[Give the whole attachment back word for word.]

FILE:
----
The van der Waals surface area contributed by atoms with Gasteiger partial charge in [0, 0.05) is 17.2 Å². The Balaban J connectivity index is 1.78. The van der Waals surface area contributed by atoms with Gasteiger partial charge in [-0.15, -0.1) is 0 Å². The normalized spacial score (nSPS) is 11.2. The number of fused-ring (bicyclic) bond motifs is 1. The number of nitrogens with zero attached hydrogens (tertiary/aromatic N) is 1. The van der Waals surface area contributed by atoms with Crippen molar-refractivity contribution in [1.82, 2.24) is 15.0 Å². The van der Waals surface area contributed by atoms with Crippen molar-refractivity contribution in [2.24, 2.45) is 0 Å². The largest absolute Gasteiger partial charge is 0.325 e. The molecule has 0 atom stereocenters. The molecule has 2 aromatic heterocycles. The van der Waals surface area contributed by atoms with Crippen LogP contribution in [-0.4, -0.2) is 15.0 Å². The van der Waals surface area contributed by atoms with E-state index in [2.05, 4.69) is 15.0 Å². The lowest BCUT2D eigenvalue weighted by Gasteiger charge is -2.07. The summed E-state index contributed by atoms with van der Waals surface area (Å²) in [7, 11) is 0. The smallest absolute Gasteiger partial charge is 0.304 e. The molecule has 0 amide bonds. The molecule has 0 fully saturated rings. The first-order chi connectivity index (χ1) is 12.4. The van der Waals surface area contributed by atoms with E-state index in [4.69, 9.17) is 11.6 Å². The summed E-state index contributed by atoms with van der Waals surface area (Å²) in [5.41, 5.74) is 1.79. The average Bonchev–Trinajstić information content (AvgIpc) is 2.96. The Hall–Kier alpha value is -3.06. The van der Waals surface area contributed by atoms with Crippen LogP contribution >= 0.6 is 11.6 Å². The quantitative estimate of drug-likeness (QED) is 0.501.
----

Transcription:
The van der Waals surface area contributed by atoms with Gasteiger partial charge in [0, 0.05) is 17.2 Å². The Balaban J connectivity index is 1.78. The van der Waals surface area contributed by atoms with Gasteiger partial charge in [-0.15, -0.1) is 0 Å². The normalized spacial score (nSPS) is 11.2. The number of fused-ring (bicyclic) bond motifs is 1. The number of nitrogens with zero attached hydrogens (tertiary/aromatic N) is 1. The van der Waals surface area contributed by atoms with Crippen molar-refractivity contribution in [1.82, 2.24) is 15.0 Å². The van der Waals surface area contributed by atoms with Crippen molar-refractivity contribution in [2.24, 2.45) is 0 Å². The largest absolute Gasteiger partial charge is 0.325 e. The molecule has 0 atom stereocenters. The molecule has 2 aromatic heterocycles. The van der Waals surface area contributed by atoms with Crippen LogP contribution in [-0.4, -0.2) is 15.0 Å². The van der Waals surface area contributed by atoms with E-state index in [2.05, 4.69) is 15.0 Å². The lowest BCUT2D eigenvalue weighted by Gasteiger charge is -2.07. The summed E-state index contributed by atoms with van der Waals surface area (Å²) in [7, 11) is 0. The smallest absolute Gasteiger partial charge is 0.304 e. The molecule has 0 amide bonds. The molecule has 0 fully saturated rings. The first-order chi connectivity index (χ1) is 12.4. The van der Waals surface area contributed by atoms with E-state index in [4.69, 9.17) is 11.6 Å². The summed E-state index contributed by atoms with van der Waals surface area (Å²) in [5.41, 5.74) is 1.79. The average Bonchev–Trinajstić information content (AvgIpc) is 2.96. The Hall–Kier alpha value is -3.06. The van der Waals surface area contributed by atoms with Crippen LogP contribution >= 0.6 is 11.6 Å². The quantitative estimate of drug-likeness (QED) is 0.501.